Parkinson’s Disease (All information gathered from the Michael J Fox foundation)     Parkinson's disease is a chronic, degenerative neurological

disorder that affects one in 100 people over age 60. While the average age at onset is 60, people have been diagnosed as young as 18. There is no objective test, or biomarker, for Parkinson's disease, so the rate of misdiagnosis can be relatively high, especially when the diagnosis is made by a non-specialist. Estimates of the number of people living with the disease therefore vary, but recent research indicates that at least one million people in the United States, and more than five million worldwide, have Parkinson's disease. Parkinson's disease was first characterized extensively by an English doctor, James Parkinson, in 1817. Parkinson's disease to be a disorder of the central nervous system that results from the loss of cells in various parts of the brain, including a region called the substantia nigra. The substantia nigra cells produce dopamine, a chemical messenger responsible for transmitting signals within the brain that allow for coordination of movement. Loss of dopamine causes neurons to fire without normal control, leaving patients less able to direct or control their movement. Parkinson's disease is one of several diseases categorized by clinicians as movement disorders. The exact cause of Parkinson's disease is unknown, although research points to a combination of genetic and environmental factors. If a continuum existed, with exclusively genetic causes at one end and exclusively environmental causes at the other, different Parkinson’s patients would likely fall at many different places along that continuum. In the past 10 years, researchers have identified a number of rare instances where Parkinson's disease appears to be caused by a single genetic mutation. In these cases, the mutated gene is passed from generation to generation, resulting in a great number of Parkinson's disease cases within an extended family. Mutations in the LRRK2 gene are the greatest genetic contributor to Parkinson's disease disovered to date. On the opposite end of the continuum, in the early 1980s, a group of heroin users in California took drugs from a batch contaminated with a substance called MPTP. After ingesting this chemical, the drug users were stricken with a form of Parkinson's disease that was primarily, if not exclusively, "environmental" in origin. A Combination of Both environmental and genetic For most Parkinson's patients, the cause lies somewhere in the middle. While many Parkinson’s patients report one or more family members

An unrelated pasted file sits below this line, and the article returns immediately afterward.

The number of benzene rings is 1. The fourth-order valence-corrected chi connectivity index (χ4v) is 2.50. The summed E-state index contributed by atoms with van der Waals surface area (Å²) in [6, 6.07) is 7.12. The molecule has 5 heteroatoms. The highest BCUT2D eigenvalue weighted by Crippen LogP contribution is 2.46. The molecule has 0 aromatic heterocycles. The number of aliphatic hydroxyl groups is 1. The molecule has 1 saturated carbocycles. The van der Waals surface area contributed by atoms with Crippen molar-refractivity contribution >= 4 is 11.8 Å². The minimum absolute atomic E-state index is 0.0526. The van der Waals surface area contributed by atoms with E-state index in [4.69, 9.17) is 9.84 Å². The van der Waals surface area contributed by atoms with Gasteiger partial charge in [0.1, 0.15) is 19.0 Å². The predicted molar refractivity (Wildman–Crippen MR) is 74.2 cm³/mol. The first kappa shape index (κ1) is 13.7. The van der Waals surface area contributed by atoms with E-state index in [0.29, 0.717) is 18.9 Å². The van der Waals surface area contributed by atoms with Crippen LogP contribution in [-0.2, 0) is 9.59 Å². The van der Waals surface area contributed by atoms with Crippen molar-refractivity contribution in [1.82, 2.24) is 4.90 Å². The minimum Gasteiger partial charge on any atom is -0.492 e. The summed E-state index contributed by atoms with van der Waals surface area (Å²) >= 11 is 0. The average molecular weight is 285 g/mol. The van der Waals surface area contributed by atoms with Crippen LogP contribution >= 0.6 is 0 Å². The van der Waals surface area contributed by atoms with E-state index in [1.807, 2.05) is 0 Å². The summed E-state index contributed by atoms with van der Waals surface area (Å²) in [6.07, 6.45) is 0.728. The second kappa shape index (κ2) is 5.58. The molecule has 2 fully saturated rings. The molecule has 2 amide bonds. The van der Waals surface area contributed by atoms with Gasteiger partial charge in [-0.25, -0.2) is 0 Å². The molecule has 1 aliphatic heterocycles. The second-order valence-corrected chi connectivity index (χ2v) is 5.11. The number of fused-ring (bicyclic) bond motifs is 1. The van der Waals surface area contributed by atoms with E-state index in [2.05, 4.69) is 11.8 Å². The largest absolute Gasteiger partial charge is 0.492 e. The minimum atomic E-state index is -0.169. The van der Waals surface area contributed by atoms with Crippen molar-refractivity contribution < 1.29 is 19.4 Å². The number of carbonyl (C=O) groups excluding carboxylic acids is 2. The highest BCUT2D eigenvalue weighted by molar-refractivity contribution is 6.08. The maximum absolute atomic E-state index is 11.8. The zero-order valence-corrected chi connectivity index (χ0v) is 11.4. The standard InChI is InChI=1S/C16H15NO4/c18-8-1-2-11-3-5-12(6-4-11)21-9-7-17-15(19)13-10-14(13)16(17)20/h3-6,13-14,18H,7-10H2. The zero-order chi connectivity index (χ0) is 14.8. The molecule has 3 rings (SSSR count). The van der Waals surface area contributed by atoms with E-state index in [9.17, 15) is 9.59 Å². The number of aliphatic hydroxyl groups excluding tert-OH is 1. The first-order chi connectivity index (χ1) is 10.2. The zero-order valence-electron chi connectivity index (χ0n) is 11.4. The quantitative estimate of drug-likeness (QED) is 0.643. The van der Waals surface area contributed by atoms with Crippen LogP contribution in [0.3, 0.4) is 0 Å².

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Scientists currently believe that in the majority of cases. of anatomy and structural biology.D. Discovered in 2004. patients suspect that exposure to one or another chemical or environmental toxin caused their Parkinson’s disease. (News Medical 2013) Neuroscientists at Mayo Clinic in Jacksonville. leucine-rich repeat kinase 2 (LRRK2) is the greatest known genetic contributor to Parkinson’s disease. Research into this subject continues aggressively every day. Unfortunately. and of medicine and the Robert and Renee Belfer Chair for the Study of Neurodegenerative Diseases at Einstein. (Parkinson’s Australia) Increased understanding of Parkinson’s disease genetics has breathed new life into PD drug development over the past decade — and continues to form the building blocks for next-generation treatments.D.. Fla. have discovered that a novel mutation in the recently identified LRRK2 gene causes Parkinson Disease in several North American and European families. leading a team of researchers in the United States and Europe. this also cannot be conclusively proved. (Parkinson’s Foundation Ana Maria Cuervo. As participants in genetic studies. professor of developmental and molecular biology. patients and their loved ones have a major role to play in speeding treatments based on promising genetic targets such as LRRK2 and alpha-synuclein.. M. however. it is not always clear that one or several genes are the cause. genetic and environmental factors interact to cause Parkinson's disease. Ph..      . it is generally impossible to determine what specifically caused an individual's Parkinson’s disease.   with the disease. Discovered that abnormal forms of LRRK2 protein disrupt an important garbage-disposal process in cells that normally digests and recycles unwanted proteins including one called alphasynuclein – the main component of those protein aggregates that gunk up nerve cells in Parkinson's patients.